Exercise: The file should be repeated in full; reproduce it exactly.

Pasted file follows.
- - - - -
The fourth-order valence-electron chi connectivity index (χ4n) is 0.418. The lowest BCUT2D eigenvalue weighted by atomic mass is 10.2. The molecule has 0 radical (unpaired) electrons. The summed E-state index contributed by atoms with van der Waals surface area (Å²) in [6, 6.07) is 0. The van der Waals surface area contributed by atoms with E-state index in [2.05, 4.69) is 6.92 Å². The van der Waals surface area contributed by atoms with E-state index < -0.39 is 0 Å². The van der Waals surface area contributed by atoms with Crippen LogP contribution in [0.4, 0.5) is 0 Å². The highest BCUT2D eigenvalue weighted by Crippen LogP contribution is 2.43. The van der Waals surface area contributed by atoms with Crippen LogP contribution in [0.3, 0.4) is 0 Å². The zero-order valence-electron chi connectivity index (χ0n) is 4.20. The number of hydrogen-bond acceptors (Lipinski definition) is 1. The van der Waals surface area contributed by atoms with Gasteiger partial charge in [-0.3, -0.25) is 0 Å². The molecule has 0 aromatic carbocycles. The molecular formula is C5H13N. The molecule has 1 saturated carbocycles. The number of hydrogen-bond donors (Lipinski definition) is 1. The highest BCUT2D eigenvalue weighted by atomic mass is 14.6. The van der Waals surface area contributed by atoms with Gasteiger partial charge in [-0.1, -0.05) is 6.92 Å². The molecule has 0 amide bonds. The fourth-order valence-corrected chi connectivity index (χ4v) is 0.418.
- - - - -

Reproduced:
The fourth-order valence-electron chi connectivity index (χ4n) is 0.418. The lowest BCUT2D eigenvalue weighted by atomic mass is 10.2. The molecule has 0 radical (unpaired) electrons. The summed E-state index contributed by atoms with van der Waals surface area (Å²) in [6, 6.07) is 0. The van der Waals surface area contributed by atoms with E-state index in [2.05, 4.69) is 6.92 Å². The van der Waals surface area contributed by atoms with E-state index < -0.39 is 0 Å². The van der Waals surface area contributed by atoms with Crippen LogP contribution in [0.4, 0.5) is 0 Å². The highest BCUT2D eigenvalue weighted by Crippen LogP contribution is 2.43. The van der Waals surface area contributed by atoms with Crippen LogP contribution in [0.3, 0.4) is 0 Å². The zero-order valence-electron chi connectivity index (χ0n) is 4.20. The number of hydrogen-bond acceptors (Lipinski definition) is 1. The van der Waals surface area contributed by atoms with Gasteiger partial charge in [-0.3, -0.25) is 0 Å². The molecule has 0 aromatic carbocycles. The molecular formula is C5H13N. The molecule has 1 saturated carbocycles. The number of hydrogen-bond donors (Lipinski definition) is 1. The highest BCUT2D eigenvalue weighted by atomic mass is 14.6. The van der Waals surface area contributed by atoms with Gasteiger partial charge in [-0.1, -0.05) is 6.92 Å². The molecule has 0 amide bonds. The fourth-order valence-corrected chi connectivity index (χ4v) is 0.418.